Sugarloaf Mountain meets Cain Park on June 20
Apollo’s Fire, the Cleveland Baroque Orchestra, returns to Cain Park on Saturday, June 20, at 8 p.m.
Apollo’s Fire made its debut at Cain Park five years ago with its first Appalachian program, Come to the River. Music Director Jeannette Sorrell took a bold risk in bringing her period-instrument ensemble to an outdoor venue. But the Plain Dealer commented on the successful sense of “intimacy” that Apollo’s Fire created at Cain Park. As the more-than-1,000 concertgoers observed that night, this concert sounded fine without the usual level of amplification often required at outdoor venues like Cain Park.
Come to the River soon became a Billboard Classical Top-10 CD. It was hailed by The American Record Guide as “one of the most joyous releases, intoxicated by the sheer joy of being alive.” The Plain Dealer wrote, “A fascinating journey . . . which a sold-out audience savored. The theatrical aspects are so charmingly realized that you can’t help but wonder if a sequel is in store.”
Now the orchestra presents Sorrell’s second Appalachian program, Sugarloaf Mountain: An Appalachian Gathering. “I wanted to go more deeply into the repertoire and its historical roots,” Sorrell said, “and more deeply into the Appalachian psyche.”
Sorrell, a Cleveland Heights resident who spent her formative years in Shenandoah, Va., contemplated this new program for two years, researching the British Isles repertoire that took root in Appalachia. “This time around, I had the foundation of everything I had learned about this music and this type of programming, and I’ve built on that,” Sorrell said. “I feel I’m starting from a deeper place. And I’m thrilled about the fantastic colleagues who will be performing.”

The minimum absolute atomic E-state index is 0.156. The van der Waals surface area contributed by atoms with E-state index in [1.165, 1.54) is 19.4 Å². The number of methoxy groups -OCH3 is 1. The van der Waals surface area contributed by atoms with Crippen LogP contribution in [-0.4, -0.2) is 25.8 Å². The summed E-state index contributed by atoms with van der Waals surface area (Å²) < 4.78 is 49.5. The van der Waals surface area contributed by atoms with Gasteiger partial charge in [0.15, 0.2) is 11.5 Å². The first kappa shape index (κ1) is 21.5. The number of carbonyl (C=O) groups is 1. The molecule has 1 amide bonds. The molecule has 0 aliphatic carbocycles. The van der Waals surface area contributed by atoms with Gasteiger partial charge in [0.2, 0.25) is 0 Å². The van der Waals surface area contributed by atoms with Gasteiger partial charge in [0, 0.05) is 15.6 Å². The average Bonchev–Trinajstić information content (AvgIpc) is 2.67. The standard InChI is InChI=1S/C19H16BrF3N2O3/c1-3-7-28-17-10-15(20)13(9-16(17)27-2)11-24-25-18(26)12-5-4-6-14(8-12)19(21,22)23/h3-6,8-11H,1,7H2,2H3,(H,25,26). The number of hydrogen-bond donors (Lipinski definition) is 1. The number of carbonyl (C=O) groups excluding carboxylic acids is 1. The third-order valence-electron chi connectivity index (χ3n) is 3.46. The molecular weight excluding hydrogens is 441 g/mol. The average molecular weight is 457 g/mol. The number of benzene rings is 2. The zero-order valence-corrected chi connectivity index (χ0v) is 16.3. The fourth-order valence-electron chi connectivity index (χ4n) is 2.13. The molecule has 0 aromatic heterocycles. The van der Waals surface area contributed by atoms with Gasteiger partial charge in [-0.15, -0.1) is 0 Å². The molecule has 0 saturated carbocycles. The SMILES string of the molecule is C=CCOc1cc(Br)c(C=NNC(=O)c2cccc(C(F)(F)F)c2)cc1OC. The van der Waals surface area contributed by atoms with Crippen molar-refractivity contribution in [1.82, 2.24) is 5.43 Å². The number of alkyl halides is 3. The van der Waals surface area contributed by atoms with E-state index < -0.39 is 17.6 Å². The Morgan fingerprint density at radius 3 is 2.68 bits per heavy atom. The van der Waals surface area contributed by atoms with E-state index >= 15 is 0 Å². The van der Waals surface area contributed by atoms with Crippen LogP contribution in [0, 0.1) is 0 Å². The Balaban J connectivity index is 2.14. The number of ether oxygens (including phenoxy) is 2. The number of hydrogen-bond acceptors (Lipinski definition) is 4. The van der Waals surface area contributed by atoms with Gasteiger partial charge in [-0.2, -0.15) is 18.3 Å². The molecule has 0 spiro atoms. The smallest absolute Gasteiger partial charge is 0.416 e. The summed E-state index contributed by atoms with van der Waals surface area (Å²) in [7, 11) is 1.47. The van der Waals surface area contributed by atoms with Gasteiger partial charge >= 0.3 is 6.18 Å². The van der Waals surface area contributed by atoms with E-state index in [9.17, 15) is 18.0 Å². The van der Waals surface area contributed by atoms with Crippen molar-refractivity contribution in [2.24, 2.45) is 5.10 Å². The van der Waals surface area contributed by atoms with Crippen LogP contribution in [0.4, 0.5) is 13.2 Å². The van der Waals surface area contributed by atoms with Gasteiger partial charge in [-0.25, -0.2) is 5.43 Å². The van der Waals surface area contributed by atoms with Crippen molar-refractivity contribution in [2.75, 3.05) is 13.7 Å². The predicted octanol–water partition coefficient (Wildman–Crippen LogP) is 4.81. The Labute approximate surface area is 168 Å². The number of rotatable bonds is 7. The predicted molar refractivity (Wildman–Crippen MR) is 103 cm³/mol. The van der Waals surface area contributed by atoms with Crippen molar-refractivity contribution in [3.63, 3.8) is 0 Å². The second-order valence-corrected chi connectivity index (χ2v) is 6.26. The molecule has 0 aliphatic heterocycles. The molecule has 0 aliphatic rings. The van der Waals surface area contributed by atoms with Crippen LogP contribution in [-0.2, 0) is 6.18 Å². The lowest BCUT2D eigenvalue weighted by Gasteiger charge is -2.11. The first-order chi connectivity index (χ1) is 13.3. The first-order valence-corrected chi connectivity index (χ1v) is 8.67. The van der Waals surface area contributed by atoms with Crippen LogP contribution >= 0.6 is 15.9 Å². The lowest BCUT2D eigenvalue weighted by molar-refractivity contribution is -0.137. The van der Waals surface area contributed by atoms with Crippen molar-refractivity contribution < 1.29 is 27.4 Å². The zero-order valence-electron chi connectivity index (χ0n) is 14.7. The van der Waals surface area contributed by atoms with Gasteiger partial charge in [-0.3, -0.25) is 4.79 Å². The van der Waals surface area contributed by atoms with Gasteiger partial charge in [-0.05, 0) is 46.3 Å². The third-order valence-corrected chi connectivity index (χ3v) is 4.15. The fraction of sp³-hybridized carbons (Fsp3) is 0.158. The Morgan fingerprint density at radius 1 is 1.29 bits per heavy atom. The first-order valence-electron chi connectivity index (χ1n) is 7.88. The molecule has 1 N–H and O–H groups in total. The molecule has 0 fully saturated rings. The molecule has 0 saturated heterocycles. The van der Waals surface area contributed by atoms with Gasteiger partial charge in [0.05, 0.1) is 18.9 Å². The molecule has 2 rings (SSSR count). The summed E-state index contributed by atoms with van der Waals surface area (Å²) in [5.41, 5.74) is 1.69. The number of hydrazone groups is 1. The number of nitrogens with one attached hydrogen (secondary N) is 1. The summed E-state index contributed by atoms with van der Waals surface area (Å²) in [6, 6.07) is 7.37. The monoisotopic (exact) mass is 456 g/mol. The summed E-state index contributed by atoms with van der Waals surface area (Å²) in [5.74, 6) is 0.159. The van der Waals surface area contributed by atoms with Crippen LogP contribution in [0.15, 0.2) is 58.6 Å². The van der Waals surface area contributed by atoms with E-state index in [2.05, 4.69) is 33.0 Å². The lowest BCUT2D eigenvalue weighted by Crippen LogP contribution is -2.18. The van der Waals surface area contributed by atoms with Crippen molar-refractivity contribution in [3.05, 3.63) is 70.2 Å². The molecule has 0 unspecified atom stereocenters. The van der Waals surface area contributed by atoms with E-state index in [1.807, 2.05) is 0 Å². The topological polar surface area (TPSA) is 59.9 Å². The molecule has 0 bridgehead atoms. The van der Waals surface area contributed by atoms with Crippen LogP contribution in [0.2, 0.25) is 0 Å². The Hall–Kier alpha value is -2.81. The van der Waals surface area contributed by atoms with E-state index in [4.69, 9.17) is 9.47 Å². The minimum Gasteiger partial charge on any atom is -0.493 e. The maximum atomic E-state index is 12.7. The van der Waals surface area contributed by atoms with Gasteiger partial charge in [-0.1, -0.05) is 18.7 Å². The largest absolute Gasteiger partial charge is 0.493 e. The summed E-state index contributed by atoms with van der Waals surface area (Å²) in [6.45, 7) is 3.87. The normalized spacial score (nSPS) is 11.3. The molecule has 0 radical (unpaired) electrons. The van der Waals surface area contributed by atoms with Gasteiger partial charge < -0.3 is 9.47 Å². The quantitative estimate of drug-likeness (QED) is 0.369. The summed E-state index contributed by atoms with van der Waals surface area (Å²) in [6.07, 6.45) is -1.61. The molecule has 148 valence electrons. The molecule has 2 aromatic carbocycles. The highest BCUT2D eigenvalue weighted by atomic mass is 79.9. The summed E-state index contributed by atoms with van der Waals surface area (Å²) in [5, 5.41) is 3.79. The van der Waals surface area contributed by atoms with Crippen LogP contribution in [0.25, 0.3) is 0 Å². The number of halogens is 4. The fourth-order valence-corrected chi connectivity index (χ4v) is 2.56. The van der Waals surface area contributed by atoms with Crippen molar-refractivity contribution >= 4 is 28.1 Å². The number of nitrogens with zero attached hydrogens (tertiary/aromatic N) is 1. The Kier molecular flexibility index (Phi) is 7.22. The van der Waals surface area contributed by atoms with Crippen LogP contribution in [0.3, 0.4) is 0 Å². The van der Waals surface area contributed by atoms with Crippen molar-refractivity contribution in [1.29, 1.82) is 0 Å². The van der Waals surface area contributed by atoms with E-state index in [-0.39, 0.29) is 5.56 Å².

Through music, song, and a bit of storytelling by vocalists Amanda Powell and Ross Hauck, Sugarloaf Mountain explores the joys and sorrows of daily life among the early settlers in Appalachia. “The rich repertoire of renaissance English and Scottish ballads took on its own life in Appalachia during the 17th, 18th and early 19th centuries," Sorrell said. "As the old songs came across the water, they evolved into versions which reflected the Appalachian experience. Likewise, the lively fiddle tunes of the British Isles appear in Appalachian sources in differing versions. And then, these people encountered the African slaves and their spirituals. I think at that point, when the British Isles music met the influence of the spirituals, Appalachian music came fully into its own as a unique and distinctive repertoire.”
Also bringing these stories to life will be soloists Tina Bergmann on hammered dulcimer, famously called by folk singer Pete Seeger “the best dulcimer player I’ve heard in my life,” and Susanna Perry Gilmore on fiddle, who studied violin performance at Oxford University in England, while also playing Celtic folk music in pubs with traditional Irish musicians. The program features Kathie Stewart on wooden flutes and René Schiffer on cello, as well Brian Kay on lute, guitar and banjo.
Sugarloaf Mountain has just been recorded on the British label AVIE, and the CD release will be celebrated at a party after the concert at Cain Park, with special pricing. For tickets—$38, $28 and $18, $10 for students—call 216-320-0012, ext. 1; or 216-371-3000.
Margi Griebling-Haigh is a freelance composer, oboist, and Chairman of the Cleveland Composers Guild residing in Cleveland Heights.